The origin of the concept of the week may be attributed to Genesis 1 and 2 in the Bible, which contains the creation account of the earth, animals, and man in six days, with the sabbath of rest on the seventh day (Genesis 2:2-4). Its existence in ancient cultures may be traced to a divine or spiritual origin for this institution, since there is no celestial explanation to account for it, such as exists with the day, the month, and the year.
Various sources point to the seven day week as having originated in ancient Babylonia or Sumer. It has been suggested that a seven day week might be much older. The seven day planetary week originated in Hellenistic Egypt.
The 1943 Universal Jewish Encyclopedia volume 10 page 482, edited by Isaac Landman under the article “Week”, written by Simon Cohen, Director of Research, summarizes:
Meanwhile, the Roman Republic and then Empire, like the Etruscans, used a "market week" of eight days (known as the nundinal cycle). From around the 1st century CE, with the spread of Christianity, the Roman eight day week was replaced gradually by the seven day week.
The seven day weekly cycle is known to have remained unbroken in Europe for almost two millennia despite changes to the Alexandrian, Julian, and Gregorian calendars. The date of Easter Sunday can be traced back through numerous computistic tables to an Ethiopic copy of an early Alexandrian table beginning with the Easter of 311 CE as described by Otto Neugebauer in Ethiopic astronomy and computus. Only one Roman date with an associated day of the week exists from the first century and it agrees with the modern sequence, if properly interpreted. Jewish dates with a day of the week do not survive from this early period. In the case of the Jewish week, it had been in use for at least 1,000 years before its adoption by the Roman Empire.
Other theories speculate that the fixed seven-day period appeared due to evenly dividing a lunar month into quarters.
The meaning of the name of the days of the week in Sanskrit, above, is equivalent to English names: e.g., "Shani-Vaar," where Shani = Saturn and Vaar = Day.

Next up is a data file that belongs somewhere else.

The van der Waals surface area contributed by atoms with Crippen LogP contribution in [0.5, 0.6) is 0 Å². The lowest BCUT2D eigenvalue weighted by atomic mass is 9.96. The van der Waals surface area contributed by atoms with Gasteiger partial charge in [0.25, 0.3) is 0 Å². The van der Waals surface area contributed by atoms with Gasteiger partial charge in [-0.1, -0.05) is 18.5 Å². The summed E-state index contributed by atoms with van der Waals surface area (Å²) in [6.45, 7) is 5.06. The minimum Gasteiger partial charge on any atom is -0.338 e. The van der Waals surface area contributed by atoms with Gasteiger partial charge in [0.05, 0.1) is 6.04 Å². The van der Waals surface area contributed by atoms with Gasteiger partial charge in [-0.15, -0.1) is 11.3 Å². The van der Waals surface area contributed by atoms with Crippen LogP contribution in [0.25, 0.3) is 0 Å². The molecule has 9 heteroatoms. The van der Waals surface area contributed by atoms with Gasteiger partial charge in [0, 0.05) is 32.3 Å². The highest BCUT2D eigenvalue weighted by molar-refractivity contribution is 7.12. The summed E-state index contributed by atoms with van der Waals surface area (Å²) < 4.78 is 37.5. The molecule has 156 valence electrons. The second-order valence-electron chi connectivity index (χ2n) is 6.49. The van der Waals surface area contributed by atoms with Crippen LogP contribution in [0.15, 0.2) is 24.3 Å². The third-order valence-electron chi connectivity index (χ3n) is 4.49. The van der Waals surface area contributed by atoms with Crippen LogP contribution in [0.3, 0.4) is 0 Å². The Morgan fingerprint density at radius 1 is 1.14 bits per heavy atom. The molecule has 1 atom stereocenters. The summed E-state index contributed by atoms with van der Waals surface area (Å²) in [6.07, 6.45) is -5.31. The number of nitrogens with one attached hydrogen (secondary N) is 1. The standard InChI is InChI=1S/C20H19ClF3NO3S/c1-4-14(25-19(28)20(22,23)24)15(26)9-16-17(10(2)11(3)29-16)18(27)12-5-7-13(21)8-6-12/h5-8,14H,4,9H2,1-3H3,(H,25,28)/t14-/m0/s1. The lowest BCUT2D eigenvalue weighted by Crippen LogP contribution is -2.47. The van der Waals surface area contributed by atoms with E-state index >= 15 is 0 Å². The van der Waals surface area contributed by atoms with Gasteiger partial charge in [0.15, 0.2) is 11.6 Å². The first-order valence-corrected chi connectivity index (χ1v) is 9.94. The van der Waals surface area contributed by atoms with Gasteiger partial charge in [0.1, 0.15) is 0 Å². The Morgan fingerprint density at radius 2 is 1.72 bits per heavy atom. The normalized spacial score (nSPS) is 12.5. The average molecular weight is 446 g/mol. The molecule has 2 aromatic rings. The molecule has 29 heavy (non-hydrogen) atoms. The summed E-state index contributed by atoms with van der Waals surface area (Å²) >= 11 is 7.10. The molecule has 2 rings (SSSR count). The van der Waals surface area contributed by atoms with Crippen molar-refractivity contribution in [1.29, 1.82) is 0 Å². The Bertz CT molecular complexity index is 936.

The earliest known reference in Chinese writings is attributed to Fan Ning, who lived in the late 4th century, while diffusions via India are documented with the writings of the Chinese Buddhist monk Yi Jing and the Ceylonese or Central Asian Buddhist monk Bu Kong of the 7th century. The Chinese transliteration of the planetary system was soon brought to Japan by the Japanese monk Kobo Daishi; surviving diaries of the Japanese statesman Fujiwara Michinaga show the seven day system in use in Heian Period Japan as early as 1007. In Japan, the seven day system was kept in use (for astrological purposes) until its promotion to a full-fledged (Western-style) calendrical basis during the Meiji era.
The Chinese use of the seven day week (and thus Korean, Japanese, Tibetan, and Vietnamese use) traces back to the 600s CE. The 28 stars were arranged in order of sun, moon, fire, water, wood, gold, earth, and every 7 days were called "qi-yao". The days were assigned to each of the luminaries, but the week did not affect social life or the official calendar. The law in the Han Dynasty required officials of the empire to rest every 5 days, called "mu", while it was changed into 10 days in the Tang Dynasty, called "huan" or xún (旬). With months being almost 3 weeks long (alternating 29 and 30 days) the weeks were labelled shàng xún (上旬), zhōng xún (中旬), and xià xún (下旬) which mean roughly "upper", "middle" and "lower" week. The 7 days "week" in ancient China is mostly kept in astrological purposes and cited in several Buddhist texts until the Jesuits reintroduced the concept in the 16th century. Thus the 19th century Japanese, when adopting the seven day western week, took their own astrological week with names for the days of the week that corresponded to the English names (and in fact were better preservations of the original Babylonian concepts, the English day names having been conflated with gods from Germanic mythology).
The weekly cycle runs concurrently with regular calendar cycles. The weekly cycle is not based on any astronomical phenomena. Besides being of religious significance, it also is convenient in commercial and social contexts. Some novel calendars have been designed which synchronise the weeks and years by adding a leap week or weekless days to the calendar. The advantage of these calendar systems is that each year a given date always falls on the same day of the week. For example, the proposed World Calendar has 52 weeks and one or two extra weekless days each year, which do not count in the weekly cycles. The short-lived 18th century French Revolutionary Calendar had 36 weeks of 10 days and five or six extra weekless days. On the other hand, the former Icelandic calendar had years of 52 or 53 weeks. Instead of adding extra weekless days, the number of weeks in the calendar year varied. An early Norse calendar, from the beginning of the Viking Age, had five day weeks, called fimmts, arranged in 12 months of six fimmts each, with five ceremonial days not part of any month. The Hermetic Lunar Week Calendar uses the lunar week which is a quarter of a lunation and has 6, 7, 8 or 9 days (average 7.382647 days).